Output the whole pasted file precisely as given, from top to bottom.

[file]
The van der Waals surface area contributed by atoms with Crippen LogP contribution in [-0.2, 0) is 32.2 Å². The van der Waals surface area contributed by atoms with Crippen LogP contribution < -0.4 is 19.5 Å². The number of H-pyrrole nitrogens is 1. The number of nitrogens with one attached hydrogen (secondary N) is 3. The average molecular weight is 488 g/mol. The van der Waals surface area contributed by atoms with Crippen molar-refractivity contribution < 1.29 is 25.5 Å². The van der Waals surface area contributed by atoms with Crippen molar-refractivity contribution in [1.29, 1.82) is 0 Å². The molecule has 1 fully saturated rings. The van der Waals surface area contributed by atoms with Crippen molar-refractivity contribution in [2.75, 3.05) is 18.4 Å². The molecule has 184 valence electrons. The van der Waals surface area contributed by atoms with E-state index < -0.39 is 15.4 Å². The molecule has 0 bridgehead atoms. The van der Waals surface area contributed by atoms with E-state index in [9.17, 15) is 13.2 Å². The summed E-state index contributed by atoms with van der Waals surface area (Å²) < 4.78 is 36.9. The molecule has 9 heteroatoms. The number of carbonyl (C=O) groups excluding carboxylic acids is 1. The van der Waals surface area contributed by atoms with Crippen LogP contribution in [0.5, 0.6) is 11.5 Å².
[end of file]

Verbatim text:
The van der Waals surface area contributed by atoms with Crippen LogP contribution in [-0.2, 0) is 32.2 Å². The van der Waals surface area contributed by atoms with Crippen LogP contribution < -0.4 is 19.5 Å². The number of H-pyrrole nitrogens is 1. The number of nitrogens with one attached hydrogen (secondary N) is 3. The average molecular weight is 488 g/mol. The van der Waals surface area contributed by atoms with Crippen molar-refractivity contribution < 1.29 is 25.5 Å². The van der Waals surface area contributed by atoms with Crippen molar-refractivity contribution in [1.29, 1.82) is 0 Å². The molecule has 1 fully saturated rings. The van der Waals surface area contributed by atoms with Crippen molar-refractivity contribution in [2.75, 3.05) is 18.4 Å². The molecule has 184 valence electrons. The van der Waals surface area contributed by atoms with E-state index < -0.39 is 15.4 Å². The molecule has 0 bridgehead atoms. The van der Waals surface area contributed by atoms with E-state index in [9.17, 15) is 13.2 Å². The summed E-state index contributed by atoms with van der Waals surface area (Å²) < 4.78 is 36.9. The molecule has 9 heteroatoms. The number of carbonyl (C=O) groups excluding carboxylic acids is 1. The van der Waals surface area contributed by atoms with Crippen LogP contribution in [0.5, 0.6) is 11.5 Å².